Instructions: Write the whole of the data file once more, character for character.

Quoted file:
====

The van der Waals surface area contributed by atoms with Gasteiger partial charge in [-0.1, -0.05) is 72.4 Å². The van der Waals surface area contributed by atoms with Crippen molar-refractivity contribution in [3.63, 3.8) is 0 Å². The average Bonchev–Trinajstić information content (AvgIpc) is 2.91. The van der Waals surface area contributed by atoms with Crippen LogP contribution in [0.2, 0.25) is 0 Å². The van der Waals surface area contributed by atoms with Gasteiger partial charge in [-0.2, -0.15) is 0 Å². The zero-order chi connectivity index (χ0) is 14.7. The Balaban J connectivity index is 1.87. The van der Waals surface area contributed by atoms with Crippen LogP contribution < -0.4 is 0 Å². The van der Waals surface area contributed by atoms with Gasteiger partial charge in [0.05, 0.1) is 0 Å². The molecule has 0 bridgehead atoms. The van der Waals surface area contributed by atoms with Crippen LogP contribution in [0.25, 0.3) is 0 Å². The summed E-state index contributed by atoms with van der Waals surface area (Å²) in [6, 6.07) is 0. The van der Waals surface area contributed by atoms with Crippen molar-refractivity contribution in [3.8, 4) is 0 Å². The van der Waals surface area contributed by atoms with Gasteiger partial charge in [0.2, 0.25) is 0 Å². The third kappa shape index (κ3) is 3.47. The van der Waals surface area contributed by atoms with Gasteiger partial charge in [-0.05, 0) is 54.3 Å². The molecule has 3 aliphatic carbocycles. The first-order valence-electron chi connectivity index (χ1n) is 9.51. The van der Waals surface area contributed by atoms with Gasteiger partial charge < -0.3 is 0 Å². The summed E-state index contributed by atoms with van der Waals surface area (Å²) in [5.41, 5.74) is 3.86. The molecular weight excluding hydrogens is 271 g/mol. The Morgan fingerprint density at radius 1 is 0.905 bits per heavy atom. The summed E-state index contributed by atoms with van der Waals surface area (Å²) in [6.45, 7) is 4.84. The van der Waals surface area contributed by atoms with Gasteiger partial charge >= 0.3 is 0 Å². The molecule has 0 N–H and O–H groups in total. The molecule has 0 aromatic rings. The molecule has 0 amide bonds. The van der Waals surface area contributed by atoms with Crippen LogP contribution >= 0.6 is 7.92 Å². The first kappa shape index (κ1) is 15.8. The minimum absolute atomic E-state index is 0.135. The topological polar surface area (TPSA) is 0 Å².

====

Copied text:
The van der Waals surface area contributed by atoms with Gasteiger partial charge in [-0.1, -0.05) is 72.4 Å². The van der Waals surface area contributed by atoms with Crippen molar-refractivity contribution in [3.63, 3.8) is 0 Å². The average Bonchev–Trinajstić information content (AvgIpc) is 2.91. The van der Waals surface area contributed by atoms with Crippen LogP contribution in [0.2, 0.25) is 0 Å². The van der Waals surface area contributed by atoms with Gasteiger partial charge in [-0.2, -0.15) is 0 Å². The zero-order chi connectivity index (χ0) is 14.7. The Balaban J connectivity index is 1.87. The van der Waals surface area contributed by atoms with Crippen LogP contribution < -0.4 is 0 Å². The van der Waals surface area contributed by atoms with Gasteiger partial charge in [0.05, 0.1) is 0 Å². The molecule has 0 bridgehead atoms. The van der Waals surface area contributed by atoms with Crippen LogP contribution in [0.25, 0.3) is 0 Å². The summed E-state index contributed by atoms with van der Waals surface area (Å²) in [6, 6.07) is 0. The van der Waals surface area contributed by atoms with Crippen molar-refractivity contribution in [3.8, 4) is 0 Å². The van der Waals surface area contributed by atoms with Gasteiger partial charge in [0.2, 0.25) is 0 Å². The third kappa shape index (κ3) is 3.47. The van der Waals surface area contributed by atoms with Gasteiger partial charge in [-0.05, 0) is 54.3 Å². The molecule has 3 aliphatic carbocycles. The first-order valence-electron chi connectivity index (χ1n) is 9.51. The van der Waals surface area contributed by atoms with Gasteiger partial charge < -0.3 is 0 Å². The summed E-state index contributed by atoms with van der Waals surface area (Å²) in [5.41, 5.74) is 3.86. The molecular weight excluding hydrogens is 271 g/mol. The Morgan fingerprint density at radius 1 is 0.905 bits per heavy atom. The summed E-state index contributed by atoms with van der Waals surface area (Å²) in [6.45, 7) is 4.84. The van der Waals surface area contributed by atoms with Gasteiger partial charge >= 0.3 is 0 Å². The molecule has 0 N–H and O–H groups in total. The molecule has 0 aromatic rings. The molecule has 0 amide bonds. The van der Waals surface area contributed by atoms with Crippen LogP contribution >= 0.6 is 7.92 Å². The first kappa shape index (κ1) is 15.8. The minimum absolute atomic E-state index is 0.135. The topological polar surface area (TPSA) is 0 Å².